More than a century of mining in a west Wales valley came to end on Friday when Betws Colliery closed its gates for the last time.
Miners marched out of Betws Colliery for the last time
Around 60 miners and their families marched out of the colliery marking the end of an industry that employed thousands in its heyday in the Amman Valley.
There were tears as well as laughter as 110 men who had worked side-by-side, many at the coal face, finished for the last time.
The colliery has been forced to close because of rising insurance costs and a drop in the market price of the anthracite coal that was excavated there.
NUM lodge secretary Anthony James said: "It's a sad day.
"The miners have gathered here to celebrate the achievements of Betws and also to commemorate the sad demise of the last deep mine in the Amman Valley.
"Over the last 10 years Betws Colliery has put into the local economy in excess of £30m.
"It's a big void for someone to fill.
"We've had some marvellous times and some tragic times.
"It's comradeship and friendship, something that cannot be touched in any other industry."
Last-ditch talks to try and secure further financial support from the government were held in Westminster last week but without success.
NUM secretary Anthony James said it was the end of an era.
Keith Sutton, one of the long serving workers at the colliery, said: "It's a very emotional day.
"All of a sudden it's the end and I don't think there will be anyone coming back here.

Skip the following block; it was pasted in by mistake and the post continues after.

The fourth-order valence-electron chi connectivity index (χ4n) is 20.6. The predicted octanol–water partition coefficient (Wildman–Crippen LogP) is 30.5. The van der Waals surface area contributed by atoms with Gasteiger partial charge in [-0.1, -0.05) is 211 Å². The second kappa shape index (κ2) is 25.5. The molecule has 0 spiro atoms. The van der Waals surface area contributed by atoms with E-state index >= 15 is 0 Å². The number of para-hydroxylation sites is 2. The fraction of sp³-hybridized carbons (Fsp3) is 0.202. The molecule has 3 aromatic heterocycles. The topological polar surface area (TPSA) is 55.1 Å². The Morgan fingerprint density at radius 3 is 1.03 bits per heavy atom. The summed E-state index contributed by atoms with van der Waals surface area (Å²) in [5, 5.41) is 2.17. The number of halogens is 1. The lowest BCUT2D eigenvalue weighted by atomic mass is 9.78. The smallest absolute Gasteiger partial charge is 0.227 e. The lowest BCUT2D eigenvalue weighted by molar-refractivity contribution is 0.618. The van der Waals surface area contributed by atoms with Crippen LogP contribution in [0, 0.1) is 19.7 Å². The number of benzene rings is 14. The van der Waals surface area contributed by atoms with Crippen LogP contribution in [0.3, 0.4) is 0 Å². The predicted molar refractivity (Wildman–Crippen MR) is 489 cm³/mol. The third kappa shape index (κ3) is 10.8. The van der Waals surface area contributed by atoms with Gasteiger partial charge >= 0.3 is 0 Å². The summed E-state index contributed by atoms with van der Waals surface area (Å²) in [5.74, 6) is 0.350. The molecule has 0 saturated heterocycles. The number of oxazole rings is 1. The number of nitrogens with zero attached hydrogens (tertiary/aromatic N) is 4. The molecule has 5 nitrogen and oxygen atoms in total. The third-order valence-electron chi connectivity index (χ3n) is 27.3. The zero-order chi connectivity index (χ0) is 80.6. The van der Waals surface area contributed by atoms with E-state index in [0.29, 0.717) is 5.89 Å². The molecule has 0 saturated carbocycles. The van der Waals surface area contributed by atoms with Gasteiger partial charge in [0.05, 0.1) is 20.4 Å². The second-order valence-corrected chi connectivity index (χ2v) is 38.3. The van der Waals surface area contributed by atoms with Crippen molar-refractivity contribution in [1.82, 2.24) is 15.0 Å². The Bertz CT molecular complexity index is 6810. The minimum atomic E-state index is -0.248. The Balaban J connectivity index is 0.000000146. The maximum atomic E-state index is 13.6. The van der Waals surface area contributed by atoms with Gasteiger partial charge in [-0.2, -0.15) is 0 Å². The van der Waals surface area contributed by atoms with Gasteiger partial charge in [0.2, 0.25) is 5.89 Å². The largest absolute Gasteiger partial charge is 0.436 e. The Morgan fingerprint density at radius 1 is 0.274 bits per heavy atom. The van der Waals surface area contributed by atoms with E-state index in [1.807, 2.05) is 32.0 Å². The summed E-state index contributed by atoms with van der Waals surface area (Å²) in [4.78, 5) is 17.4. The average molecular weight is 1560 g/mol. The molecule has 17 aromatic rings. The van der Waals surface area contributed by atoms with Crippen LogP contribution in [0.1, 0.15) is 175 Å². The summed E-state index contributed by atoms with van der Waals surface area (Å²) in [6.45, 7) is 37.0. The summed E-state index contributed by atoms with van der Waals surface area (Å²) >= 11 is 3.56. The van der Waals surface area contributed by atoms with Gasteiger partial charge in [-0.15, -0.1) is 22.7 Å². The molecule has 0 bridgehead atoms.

"It's been hard work, there is no getting away from that, but I have great memories.
"I don't know what the future holds but my children are now grown up and we'll manage."
Many communities in the Amman Valley were founded on coal mining and between the two world wars there were more than 30 working pits in the region.
Betws councillor and former miner John Dorian Evans had tears in his eyes but said the community would bounce back from the jobs blow.
"It's a very sad as 110 people are being made redundant," he said.
"It will have an affect on the local economy because these were relatively high paid jobs.
"We have been here before when the pit was closed by British Coal back in 1995.
"It's a tribute to the resilience of the people of the Amman Valley that they have always been able to adapt to new jobs.
"Most of the men are middle-aged but I'm quite confident they will be able to find new employment.
"These men are likely to be the last generation of coal miners and the skills they have accumulated and their experience will be lost and possibly lost forever."